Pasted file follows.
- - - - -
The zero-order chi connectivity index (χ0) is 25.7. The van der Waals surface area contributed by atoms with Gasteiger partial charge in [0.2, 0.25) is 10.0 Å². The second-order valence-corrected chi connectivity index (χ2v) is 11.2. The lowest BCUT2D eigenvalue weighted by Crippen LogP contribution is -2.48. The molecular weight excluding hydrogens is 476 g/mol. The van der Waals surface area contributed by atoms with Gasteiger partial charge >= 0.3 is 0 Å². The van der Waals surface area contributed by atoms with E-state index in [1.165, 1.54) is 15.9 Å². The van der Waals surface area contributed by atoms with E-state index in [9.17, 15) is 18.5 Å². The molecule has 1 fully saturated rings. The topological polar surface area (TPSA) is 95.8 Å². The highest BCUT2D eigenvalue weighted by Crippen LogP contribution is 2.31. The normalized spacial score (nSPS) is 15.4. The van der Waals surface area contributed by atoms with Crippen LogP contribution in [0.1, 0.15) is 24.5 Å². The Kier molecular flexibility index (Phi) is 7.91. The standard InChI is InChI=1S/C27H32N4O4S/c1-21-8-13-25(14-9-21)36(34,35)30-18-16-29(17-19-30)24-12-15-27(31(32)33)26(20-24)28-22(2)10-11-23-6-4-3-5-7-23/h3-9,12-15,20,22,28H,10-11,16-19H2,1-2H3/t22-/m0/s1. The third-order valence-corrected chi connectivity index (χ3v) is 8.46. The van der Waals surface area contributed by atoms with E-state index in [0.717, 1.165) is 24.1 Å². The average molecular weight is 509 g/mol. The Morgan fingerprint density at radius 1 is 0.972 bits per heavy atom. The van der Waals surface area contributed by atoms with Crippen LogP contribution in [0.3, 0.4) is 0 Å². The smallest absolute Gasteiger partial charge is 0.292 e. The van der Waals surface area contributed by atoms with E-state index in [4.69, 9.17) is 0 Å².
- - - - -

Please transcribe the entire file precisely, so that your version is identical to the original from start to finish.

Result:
The zero-order chi connectivity index (χ0) is 25.7. The van der Waals surface area contributed by atoms with Gasteiger partial charge in [0.2, 0.25) is 10.0 Å². The second-order valence-corrected chi connectivity index (χ2v) is 11.2. The lowest BCUT2D eigenvalue weighted by Crippen LogP contribution is -2.48. The molecular weight excluding hydrogens is 476 g/mol. The van der Waals surface area contributed by atoms with Gasteiger partial charge >= 0.3 is 0 Å². The van der Waals surface area contributed by atoms with E-state index in [1.165, 1.54) is 15.9 Å². The van der Waals surface area contributed by atoms with E-state index in [9.17, 15) is 18.5 Å². The molecule has 1 fully saturated rings. The topological polar surface area (TPSA) is 95.8 Å². The highest BCUT2D eigenvalue weighted by Crippen LogP contribution is 2.31. The normalized spacial score (nSPS) is 15.4. The van der Waals surface area contributed by atoms with Crippen LogP contribution in [0.1, 0.15) is 24.5 Å². The Kier molecular flexibility index (Phi) is 7.91. The standard InChI is InChI=1S/C27H32N4O4S/c1-21-8-13-25(14-9-21)36(34,35)30-18-16-29(17-19-30)24-12-15-27(31(32)33)26(20-24)28-22(2)10-11-23-6-4-3-5-7-23/h3-9,12-15,20,22,28H,10-11,16-19H2,1-2H3/t22-/m0/s1. The third-order valence-corrected chi connectivity index (χ3v) is 8.46. The van der Waals surface area contributed by atoms with E-state index in [0.717, 1.165) is 24.1 Å². The average molecular weight is 509 g/mol. The Morgan fingerprint density at radius 1 is 0.972 bits per heavy atom. The van der Waals surface area contributed by atoms with Crippen LogP contribution in [0.3, 0.4) is 0 Å². The smallest absolute Gasteiger partial charge is 0.292 e. The van der Waals surface area contributed by atoms with E-state index in [4.69, 9.17) is 0 Å².